Eating too much ultra-processed food, such as sugary drinks, high-fat and high-sugar products and processed meats, may cause chromosomal changes linked to ageing, a new study has found.
The research, presented at this year’s European and International Conference on Obesity (ECOICO 2020), indicates people who eat a lot of ultra-processed foods (more than three servings a day) are twice as likely to have short telomeres, which are sections of chromosomes that can be used as a marker of ageing.
Telomeres are structures formed from a strand of DNA together with specialised proteins and are located at the ends of the chromosomes, according to the Spanish researchers.
“They are vital for preserving the stability and integrity of chromosomes and by extension, the DNA that every cell in our body relies on to function.
“As we get older, our telomeres get shorter, since each time a cell divides, part of the telomere is lost, thus telomere length (TL) is considered to be a marker of biological age,” the study authors say.
Data were obtained from 886 participants over the age of 55, with an average age of 67.7 years, and show those with a high intake of ultra-processed foods were more likely to have a family history of cardiovascular disease, diabetes and abnormal blood fats.
They also consumed more fats, saturated fats, polyunsaturated fats, sodium, bad cholesterol, sugary drinks, fast food and processed meats while consuming less protein, quality carbohydrates, fibre, olive oil, fruits, vegetables and essential micronutrients.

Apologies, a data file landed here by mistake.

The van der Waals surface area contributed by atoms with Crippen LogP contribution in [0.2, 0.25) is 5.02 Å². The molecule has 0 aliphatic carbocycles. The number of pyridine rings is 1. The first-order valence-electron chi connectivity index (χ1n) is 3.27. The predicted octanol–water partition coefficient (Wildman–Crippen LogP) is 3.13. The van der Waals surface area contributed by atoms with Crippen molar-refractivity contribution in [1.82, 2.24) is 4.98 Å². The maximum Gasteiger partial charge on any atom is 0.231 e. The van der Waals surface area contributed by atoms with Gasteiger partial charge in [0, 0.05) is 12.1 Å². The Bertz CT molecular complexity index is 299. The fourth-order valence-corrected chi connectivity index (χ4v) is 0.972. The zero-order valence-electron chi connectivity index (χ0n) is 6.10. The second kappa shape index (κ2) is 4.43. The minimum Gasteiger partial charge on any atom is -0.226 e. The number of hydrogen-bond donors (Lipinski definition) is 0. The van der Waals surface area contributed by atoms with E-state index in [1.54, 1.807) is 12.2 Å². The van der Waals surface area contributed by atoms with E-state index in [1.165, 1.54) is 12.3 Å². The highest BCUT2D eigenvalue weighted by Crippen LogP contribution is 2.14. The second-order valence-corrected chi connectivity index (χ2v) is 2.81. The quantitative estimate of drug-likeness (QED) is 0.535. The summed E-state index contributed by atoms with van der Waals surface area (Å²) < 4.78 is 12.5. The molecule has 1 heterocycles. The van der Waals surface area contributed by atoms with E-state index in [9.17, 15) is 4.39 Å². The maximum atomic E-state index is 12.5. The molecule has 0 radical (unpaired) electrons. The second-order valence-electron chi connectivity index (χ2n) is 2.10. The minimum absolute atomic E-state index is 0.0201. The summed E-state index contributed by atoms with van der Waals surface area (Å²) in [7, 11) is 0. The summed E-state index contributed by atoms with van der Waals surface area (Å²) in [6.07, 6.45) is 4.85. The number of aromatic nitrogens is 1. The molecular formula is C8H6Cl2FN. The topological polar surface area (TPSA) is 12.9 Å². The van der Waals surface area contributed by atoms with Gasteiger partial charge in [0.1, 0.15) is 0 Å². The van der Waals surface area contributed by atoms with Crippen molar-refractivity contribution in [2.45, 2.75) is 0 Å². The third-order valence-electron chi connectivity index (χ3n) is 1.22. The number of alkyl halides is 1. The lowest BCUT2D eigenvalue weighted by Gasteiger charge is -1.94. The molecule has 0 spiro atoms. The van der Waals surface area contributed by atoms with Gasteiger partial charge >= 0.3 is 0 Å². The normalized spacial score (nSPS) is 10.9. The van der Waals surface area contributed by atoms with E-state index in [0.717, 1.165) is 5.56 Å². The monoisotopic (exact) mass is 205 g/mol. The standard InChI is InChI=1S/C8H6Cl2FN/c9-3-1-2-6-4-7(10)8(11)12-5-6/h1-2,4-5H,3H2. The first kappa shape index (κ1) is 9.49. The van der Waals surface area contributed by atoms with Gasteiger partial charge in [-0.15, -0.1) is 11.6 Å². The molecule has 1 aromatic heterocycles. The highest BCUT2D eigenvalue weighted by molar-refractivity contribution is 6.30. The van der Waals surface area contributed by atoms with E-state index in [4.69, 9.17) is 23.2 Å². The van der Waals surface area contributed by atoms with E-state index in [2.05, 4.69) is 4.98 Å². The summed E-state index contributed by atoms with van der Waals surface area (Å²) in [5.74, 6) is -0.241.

Interestingly, the researchers also found high intake of ultra-processed foods was associated with an increased risk of depression, especially if coupled with low levels of physical activity.
The findings were from a cross-sectional study and further research in larger longitudinal studies is needed to confirm them.
How to eat less ultra-processed food
The simplest way to reduce the amount of ultra-processed foods in our diet is to place the focus on buying whole foods, such as vegetables, fruit, nuts and seeds, and minimally processed foods such as milk and yoghurt, nut butters, extra virgin olive oil, oats and canned legumes. Semi-processed foods can also be included such as pasta, canned fish and cheese.
If you eat plenty of whole foods, it’s easier to reserve ultra-processed foods, such as chips, biscuits, chocolate bars and products with lengthy lists of artificial additives, as occasional treats.
To really make sure whole foods are a priority in your diet, plan and prepare your meals and snacks ahead of time, so there’s always a healthy option at hand, using this handy meal planner.
For advice on how to put more focus on whole foods check out: How to be plant powered
Article sources and references
- Lucia Alonso-Pedrero, et al. Ultra-processed food consumption and the risk of short telomeres in an elderly population of the Seguimiento Universidad de Navarra (SUN) Project. Am J Clin Nutr . 2020 Jun 1;111(6):1259-1266. doi: 10.1093/ajcn/nqaa075.https://pubmed.ncbi.nlm.nih.gov/32330232/